• Figure 7 is an exemplary flowchart illustrating an operation for a static selection system for a configuration of a physical element in accordance with a preferred embodiment of the present invention. In this example the operation starts by probing a port with InfiniBand subnet management packets by a subnet manager (step 702). A determination is made as to whether or not a switch is detected in response to the probing of the port with the InfiniBand subnet management packets by the subnet manager (step 704). If a switch is not detected (step 704:NO), the operation terminates. If a switch is detected (step 704:YES), then a LID is assigned to the switch's SMP port (step 706).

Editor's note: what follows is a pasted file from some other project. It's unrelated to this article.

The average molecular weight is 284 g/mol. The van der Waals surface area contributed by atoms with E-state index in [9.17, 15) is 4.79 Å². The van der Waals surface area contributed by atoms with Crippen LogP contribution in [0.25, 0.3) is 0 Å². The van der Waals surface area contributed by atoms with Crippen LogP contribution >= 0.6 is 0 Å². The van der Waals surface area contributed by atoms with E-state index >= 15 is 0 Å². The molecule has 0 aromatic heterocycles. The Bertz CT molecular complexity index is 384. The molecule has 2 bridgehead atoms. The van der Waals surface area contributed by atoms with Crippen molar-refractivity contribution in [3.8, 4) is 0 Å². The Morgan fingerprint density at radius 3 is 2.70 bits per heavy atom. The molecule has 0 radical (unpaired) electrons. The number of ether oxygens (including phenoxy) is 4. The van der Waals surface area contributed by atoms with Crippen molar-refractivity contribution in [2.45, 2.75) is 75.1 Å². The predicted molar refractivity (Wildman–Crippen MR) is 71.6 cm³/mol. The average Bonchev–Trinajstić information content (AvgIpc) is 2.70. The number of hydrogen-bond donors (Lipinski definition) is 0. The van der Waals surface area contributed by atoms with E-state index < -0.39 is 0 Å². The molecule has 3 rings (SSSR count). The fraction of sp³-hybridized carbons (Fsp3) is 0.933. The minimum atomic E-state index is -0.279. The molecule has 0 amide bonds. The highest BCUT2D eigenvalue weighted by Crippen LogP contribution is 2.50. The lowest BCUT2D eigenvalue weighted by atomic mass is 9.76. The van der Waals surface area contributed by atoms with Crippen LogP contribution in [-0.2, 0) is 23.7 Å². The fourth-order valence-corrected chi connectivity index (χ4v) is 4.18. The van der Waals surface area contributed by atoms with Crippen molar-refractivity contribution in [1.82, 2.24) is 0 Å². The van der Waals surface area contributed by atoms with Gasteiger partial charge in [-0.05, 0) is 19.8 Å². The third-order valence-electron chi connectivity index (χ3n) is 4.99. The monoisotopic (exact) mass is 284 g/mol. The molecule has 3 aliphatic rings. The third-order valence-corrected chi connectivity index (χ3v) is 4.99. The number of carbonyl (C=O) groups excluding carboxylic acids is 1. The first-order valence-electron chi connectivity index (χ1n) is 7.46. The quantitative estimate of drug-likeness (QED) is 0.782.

• A determination is then made as to whether or not the subnet manager has detected additional ports for the switch (step 708). If the subnet manager has detected additional port(s) for the switch (step 708:YES), then an LID is assigned to the additional port(s) (step 710) and the operation returns to step 708 in which a determination is made as to whether or not the subnet manager has detected additional ports for the switch. If the subnet manager has not detected additional ports for the switch (step 708:NO), then a determination is made as to whether or not fabric is to be reinitialized (step 712). If the fabric is not to be reinitialized (step 712:NO), a node reboot is performed (step 716). The exact number of virtual switches, HCAs and host processor nodes are then reported to a subnet manager (step 720), and thereafter the operation terminates. If the fabric is to be reinitialized (step 712:YES), the fabric reinitialization is performed (step 714). A determination is then made as to whether or not a node reboot is to be performed (step 718). If a node reboot is to be performed (step 718:YES), the node reboot is performed (step 716) and the exact number of virtual switches, HCAs and host processor nodes are reported (step 720) and thereafter the operation terminates. If node reboot is not to be performed (step 718:NO), the exact number of virtual switches, HCAs and host processor nodes are reported (step 720) and thereafter the operation terminates.